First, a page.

3 Vendor Contract Management Best Practices You Can't Ignore

Posted by Andrew Keathley on Jul 29, 2021 10:00:00 AM

Procurement Professionals Utilizing Vendor Contract Management Best Practices

Vendor contract management is the process of creating, negotiating, agreeing, storing, and tracking vendor contracts. This process enables teams in legal, procurement, and finance to manage risks involved as well as renewals. 

Poor vendor contract management, defined as not monitoring a contract once it is signed, can create unneeded expenses for a business. In fact, poor contract management often costs companies a portion of their bottom line. Although it is possible to manage contracts in-house, a 2015 IACCM report found that nine out of 10 managers have difficulty understanding contracts. Luckily, there are alternatives to in-house management.

Besides cost savings, outsourced procurement services allow businesses to focus on core competencies to improve cost savings in other areas of the business strategy rather than performing the extensive research required to identify the most affordable vendor. A procurement consultant can identify opportunities for improved profitability previously undiscovered or overlooked, implement the opportunities and measure the net savings.

When partnering with a procurement consultant, your eye is on cost savings from vendor product procurement, but it is also important to understand the fine print of a contract. In this article, we identify three vendor contract management best practices and how procurement consultants navigate contracts with optimal precision. 

1. Keep User Experience in Mind 

Customer experience sits at the heart of successful businesses, and a poor contract experience can slow down—or even stop—the signing process. As relationships between procurer and vendor develop, so too can the complexity and length of vendor contracts, which could introduce friction if practices geared toward user experience aren’t considered. Here are some useful tips:

  • Provide definitions for industry jargon - consider a lexicon bank at the beginning of the contract.
  • Be completely transparent and organized with the costs of products and services.
  • Implement visuals, including graphs and charts, to vary the delivery of information.
  • Use a contract automation platform to populate key fields to generate contracts. A platform allows you to bundle links to keep the agreement concise. 

Also, keep in mind that negotiating is often a part of contract agreements. Although vendor agreements are less negotiated than other business contracts, those involved might still find areas to push back against—including the purchase value and quantity, the parties involved in the contract, and the type of goods or services being sold—requiring contract negotiation abilities on the part of your procurement consultant.

2. Conduct Consistent Invoice Auditing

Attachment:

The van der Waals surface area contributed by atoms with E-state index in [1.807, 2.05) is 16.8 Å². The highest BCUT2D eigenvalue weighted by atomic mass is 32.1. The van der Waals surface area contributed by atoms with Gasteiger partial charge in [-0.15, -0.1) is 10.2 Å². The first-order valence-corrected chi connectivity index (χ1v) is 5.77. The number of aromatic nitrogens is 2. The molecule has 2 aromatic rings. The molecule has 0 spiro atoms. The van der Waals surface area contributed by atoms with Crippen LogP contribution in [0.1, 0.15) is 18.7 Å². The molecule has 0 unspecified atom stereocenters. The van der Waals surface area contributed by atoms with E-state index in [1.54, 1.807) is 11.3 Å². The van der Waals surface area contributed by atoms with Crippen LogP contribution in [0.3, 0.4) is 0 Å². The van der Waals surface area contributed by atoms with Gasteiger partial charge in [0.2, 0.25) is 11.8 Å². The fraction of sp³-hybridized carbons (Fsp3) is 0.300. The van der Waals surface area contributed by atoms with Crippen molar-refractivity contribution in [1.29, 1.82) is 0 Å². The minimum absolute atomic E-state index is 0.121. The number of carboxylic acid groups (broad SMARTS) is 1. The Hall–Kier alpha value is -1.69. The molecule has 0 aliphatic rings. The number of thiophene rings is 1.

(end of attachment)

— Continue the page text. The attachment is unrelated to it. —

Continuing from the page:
Once the contract is signed, the real work begins. As a relationship with a vendor grows, it can be easy to pay the balance and move on, especially if the owed amount is feasible for your company. However, errors on invoices occur and can be incorporated into future invoices, growing the overall loss over time. 

There are a lot of moving parts to a vendor contract, which makes invoice auditing a necessary practice. Often, this is time-consuming, wearisome work; it can take an analyst up to three hours to audit a single invoice, and multiple invoices can add up to months of work.  

At the end of the day, in-house procurement teams performing these functions might not have the bandwidth to take on these additional yet necessary tasks. In this case, the best practice might be to hand off vendor contract management to a team of procurement consultants who use automated tools capable of performing these tasks, allowing you to focus on your core competencies.  

3. Practice Good Contract Governance 

Contract governance is the approach taken to ensure that the agreed-upon outcomes between a business and the vendor are being fulfilled. Without contract governance, businesses are subject to losing the value of the contract. They can also experience damage to their brand and suffer financially.

Typically, bad contract governance is identified by the following:

  • The agreed-upon obligations not being met by either party, thereby diminishing the quality of the contract and, potentially, the overall relationship
  • Poor quality of services and customer experiences
  • Failure to abide by local jurisdiction regulations 
  • Failure to abide by data protection requirements

To practice good contract governance: 

  • Establish consistent and clear communication from the start
  • Mitigate risks and potential risks throughout the lifecycle
  • Conduct performance reviews throughout the contract, especially near the contract renewal period
  • Create boundaries to avoid scope creep or tasks outside of the contract

Good contract governance can determine the outcome of a contract, so taking the right approach to contract management is of utmost importance. 

Consulting Services You Can’t Ignore 

Vendor contract management best practices take time and effort to implement properly, and in-house procurement teams are unlikely to have the bandwidth to take on all that goes into these evaluations. 

When you partner with SRM (Strategic Resource Management), our consultants handle these evaluations for you. By engaging with us, you can experience peace of mind knowing that an expert is evaluating every aspect of the contract to ensure savings and revenue for you. 

To learn more about our consulting services, request a consultation today. 

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Topics: Manufacturing, Vendors & Contracts, Vendor Contract, Vendor Contract Negotiation, Vendor Contract Management, Vendor management